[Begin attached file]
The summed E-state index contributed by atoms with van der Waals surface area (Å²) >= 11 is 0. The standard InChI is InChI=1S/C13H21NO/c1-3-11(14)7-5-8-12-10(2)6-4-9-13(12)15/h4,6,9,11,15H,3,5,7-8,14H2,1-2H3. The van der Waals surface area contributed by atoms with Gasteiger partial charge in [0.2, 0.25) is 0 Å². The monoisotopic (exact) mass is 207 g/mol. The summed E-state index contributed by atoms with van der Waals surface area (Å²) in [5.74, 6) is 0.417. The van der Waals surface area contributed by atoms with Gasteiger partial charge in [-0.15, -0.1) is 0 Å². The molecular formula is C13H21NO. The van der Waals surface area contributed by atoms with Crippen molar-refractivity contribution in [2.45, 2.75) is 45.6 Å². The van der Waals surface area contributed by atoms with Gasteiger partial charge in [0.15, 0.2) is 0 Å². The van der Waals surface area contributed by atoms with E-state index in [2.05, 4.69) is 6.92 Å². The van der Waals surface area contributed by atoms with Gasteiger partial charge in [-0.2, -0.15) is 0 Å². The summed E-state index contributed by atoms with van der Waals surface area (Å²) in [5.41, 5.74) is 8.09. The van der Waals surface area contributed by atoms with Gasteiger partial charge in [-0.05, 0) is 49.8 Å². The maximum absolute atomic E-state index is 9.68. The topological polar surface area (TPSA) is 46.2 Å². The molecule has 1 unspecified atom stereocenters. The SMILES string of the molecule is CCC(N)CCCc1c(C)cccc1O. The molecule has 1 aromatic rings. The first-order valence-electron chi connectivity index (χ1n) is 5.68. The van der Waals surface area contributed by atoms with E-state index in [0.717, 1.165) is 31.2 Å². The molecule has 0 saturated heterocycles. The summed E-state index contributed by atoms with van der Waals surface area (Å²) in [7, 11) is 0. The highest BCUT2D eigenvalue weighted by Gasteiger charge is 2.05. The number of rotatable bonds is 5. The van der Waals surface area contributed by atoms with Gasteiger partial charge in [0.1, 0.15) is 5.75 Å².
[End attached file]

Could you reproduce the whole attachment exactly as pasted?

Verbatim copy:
The summed E-state index contributed by atoms with van der Waals surface area (Å²) >= 11 is 0. The standard InChI is InChI=1S/C13H21NO/c1-3-11(14)7-5-8-12-10(2)6-4-9-13(12)15/h4,6,9,11,15H,3,5,7-8,14H2,1-2H3. The van der Waals surface area contributed by atoms with Gasteiger partial charge in [0.2, 0.25) is 0 Å². The monoisotopic (exact) mass is 207 g/mol. The summed E-state index contributed by atoms with van der Waals surface area (Å²) in [5.74, 6) is 0.417. The van der Waals surface area contributed by atoms with Gasteiger partial charge in [-0.15, -0.1) is 0 Å². The molecular formula is C13H21NO. The van der Waals surface area contributed by atoms with Crippen molar-refractivity contribution in [2.45, 2.75) is 45.6 Å². The van der Waals surface area contributed by atoms with Gasteiger partial charge in [0.15, 0.2) is 0 Å². The van der Waals surface area contributed by atoms with E-state index in [2.05, 4.69) is 6.92 Å². The van der Waals surface area contributed by atoms with Gasteiger partial charge in [-0.2, -0.15) is 0 Å². The summed E-state index contributed by atoms with van der Waals surface area (Å²) in [5.41, 5.74) is 8.09. The van der Waals surface area contributed by atoms with Gasteiger partial charge in [-0.05, 0) is 49.8 Å². The maximum absolute atomic E-state index is 9.68. The topological polar surface area (TPSA) is 46.2 Å². The molecule has 1 unspecified atom stereocenters. The SMILES string of the molecule is CCC(N)CCCc1c(C)cccc1O. The molecule has 1 aromatic rings. The first-order valence-electron chi connectivity index (χ1n) is 5.68. The van der Waals surface area contributed by atoms with E-state index in [0.717, 1.165) is 31.2 Å². The molecule has 0 saturated heterocycles. The summed E-state index contributed by atoms with van der Waals surface area (Å²) in [7, 11) is 0. The highest BCUT2D eigenvalue weighted by Gasteiger charge is 2.05. The number of rotatable bonds is 5. The van der Waals surface area contributed by atoms with Gasteiger partial charge in [0.1, 0.15) is 5.75 Å².